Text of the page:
Whether an ERISA plan exists, or whether benefits are premised on an ERISA plan, may be determined by whether the employer requires "an ongoing administrative program to meet [its] obligation." Fort Halifax, 482 U.S. at 12, 107 S.Ct. 2211. "An ongoing administrative scheme" is necessary when "to determine the employees' eligibility for and level of benefits[, the employer] must analyze each employee's particular circumstances in light of the appropriate criteria." Kulinski, 21 F.3d at 257. An ongoing administrative scheme is unnecessary, however, when severance payments may be calculated by "simple or mechanical determinations." Id. For example, the "requirement of a one-time, lump-sum payment triggered by a single event requires no administrative scheme whatsoever to meet the employer's obligation." Fort Halifax, 482 U.S. at 12, 107 S.Ct. 2211. A "one-time, lump sum payment," furthermore, is inconsistent with ERISA plans because "the delivery of benefits [does not create] an on-going demand on employer assets. A plan may be an ERISA plan if the employer `assumes . . . responsibility to pay benefits on a regular basis, and thus faces . . . periodic demands on its assets that create a need for financial coordination and control.'" Cassidy v. Akzo Nobel Salt, Inc., 308 F.3d 613, 616 (6th Cir.2002) (quoting Fort Halifax, 482 U.S. at 12, 107 S.Ct. 2211). Thus, when benefit disbursement arrangements lack the characteristics of and are formally inconsistent with ERISA plans, they do not constitute ERISA plans. See Fort Halifax, 482 U.S. at 8, 107 S.Ct. 2211.
Ceridian allegedly promised Employees that they would receive severance benefits if Grey Fox terminated them within their first year of employment. Pursuant to this promise, benefits would be awarded automatically and mechanically if the specific conditions of termination were satisfied. Payment of benefits would not create an on-going demand on Ceridian's assets. According to the record, the amount of the severance pay to be distributed to Employees upon their termination was set as of the last date of Employees' employment with Ceridian. During the course of this litigation, Ceridian has not disputed the specific amounts of severance pay claimed by Employees. Because Ceridian's benefits determinations for the Employees were set as of Employees' final date of employment at Ceridian, the determinations were not "made on an individual, ongoing basis, after exercising discretion. . . ." Emmenegger, 197 F.3d at 935 (citation omitted).2 Although the benefits to be paid to Employees were calculated according to the formulas provided by the Ceridian plan, they were not to be delivered pursuant to that plan. Instead, Employees were to receive a lump-sum payment of benefits in the event that Grey Fox terminated them within their first year of employment.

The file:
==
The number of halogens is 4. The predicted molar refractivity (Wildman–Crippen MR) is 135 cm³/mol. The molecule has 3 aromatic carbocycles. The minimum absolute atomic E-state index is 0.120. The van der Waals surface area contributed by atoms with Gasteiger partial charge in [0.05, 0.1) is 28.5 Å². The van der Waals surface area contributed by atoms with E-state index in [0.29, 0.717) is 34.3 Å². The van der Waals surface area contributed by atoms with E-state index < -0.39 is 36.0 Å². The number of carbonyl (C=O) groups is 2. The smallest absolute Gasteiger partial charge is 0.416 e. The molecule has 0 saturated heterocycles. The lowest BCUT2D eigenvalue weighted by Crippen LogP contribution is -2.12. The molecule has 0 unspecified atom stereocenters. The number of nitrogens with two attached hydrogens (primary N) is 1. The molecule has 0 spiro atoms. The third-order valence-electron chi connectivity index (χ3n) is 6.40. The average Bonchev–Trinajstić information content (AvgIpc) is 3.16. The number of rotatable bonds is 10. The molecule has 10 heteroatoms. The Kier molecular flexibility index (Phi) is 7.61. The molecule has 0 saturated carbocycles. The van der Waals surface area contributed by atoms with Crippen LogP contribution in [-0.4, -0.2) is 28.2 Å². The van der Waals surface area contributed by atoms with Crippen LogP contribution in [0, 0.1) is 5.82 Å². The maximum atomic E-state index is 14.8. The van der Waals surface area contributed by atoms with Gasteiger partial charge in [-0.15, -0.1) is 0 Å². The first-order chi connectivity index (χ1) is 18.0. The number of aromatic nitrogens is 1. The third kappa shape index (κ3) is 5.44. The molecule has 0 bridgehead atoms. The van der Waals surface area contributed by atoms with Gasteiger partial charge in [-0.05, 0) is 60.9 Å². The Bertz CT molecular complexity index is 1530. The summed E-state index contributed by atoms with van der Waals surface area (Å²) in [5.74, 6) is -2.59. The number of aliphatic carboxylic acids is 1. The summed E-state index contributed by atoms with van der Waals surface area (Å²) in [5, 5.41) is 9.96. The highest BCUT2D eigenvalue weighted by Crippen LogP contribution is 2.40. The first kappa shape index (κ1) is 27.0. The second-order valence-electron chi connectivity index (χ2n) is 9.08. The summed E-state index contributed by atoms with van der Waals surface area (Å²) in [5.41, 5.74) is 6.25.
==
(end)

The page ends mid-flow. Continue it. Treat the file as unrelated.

No "ongoing administrative scheme" is required for Ceridian to meet its obligations to Employees. Once Grey Fox terminated Employees, "there was nothing for [Ceridian] to decide, no discretion for it to exercise, and nothing for it to do but write a check." Kulinski, 21 F.3d at 258. As in Fort Halifax, Ceridian's obligation to pay severance to Employees
is predicated on the occurrence of a single contingency that may never materialize. The employer may well never have to pay the severance benefits. To the extent that the obligation to do so arises, satisfaction of that duty involves only making a single set of payments to employees.... To do little more than write a check hardly constitutes the operation of a benefit plan. Once this single event is over, the [former] employer has no further responsibility. The theoretical possibility of a one-time obligation in the future simply creates no need for an ongoing administrative program for processing claims and paying benefits.
Fort Halifax, 482 U.S. at 12, 107 S.Ct. 2211 (first emphasis added) (footnotes omitted). As in Crews, where we held that differences between the existing ERISA plan and the promised benefits led us "to conclude that the promised benefits were free-standing and were not premised in any way on the existing plan," Crews, 274 F.3d at 505-06, Ceridian's promise to provide severance to Employees if terminated by Grey Fox within their first year of employment does not constitute an ERISA plan or demonstrate that the promised benefits were premised on an ERISA plan.
ERISA requires that "[e]very employee benefit plan shall be established and maintained pursuant to an written instrument." 29 U.S.C. § 1102(a)(1). Courts have interpreted § 1102(a)(1) to preclude oral modifications of or amendments to ERISA plans. United Paperworkers Int'l Union v. Jefferson Smurfit Corp., 961 F.2d 1384, 1386 (8th Cir.1992). The district court granted summary judgment in favor of Grey Fox and General Dynamics in part because it reasoned that the oral promise by Ceridian to provide severance to Employees, if terminated by Grey Fox, constitutes an impermissible oral amendment to the Ceridian plan, as it contradicts the terms of the Ceridian plan that detail when severance payments will be made to participants in that plan. The district court determined as a matter of law that "oral statements, in the presence of an existing, formal ERISA plan, cannot be enforced."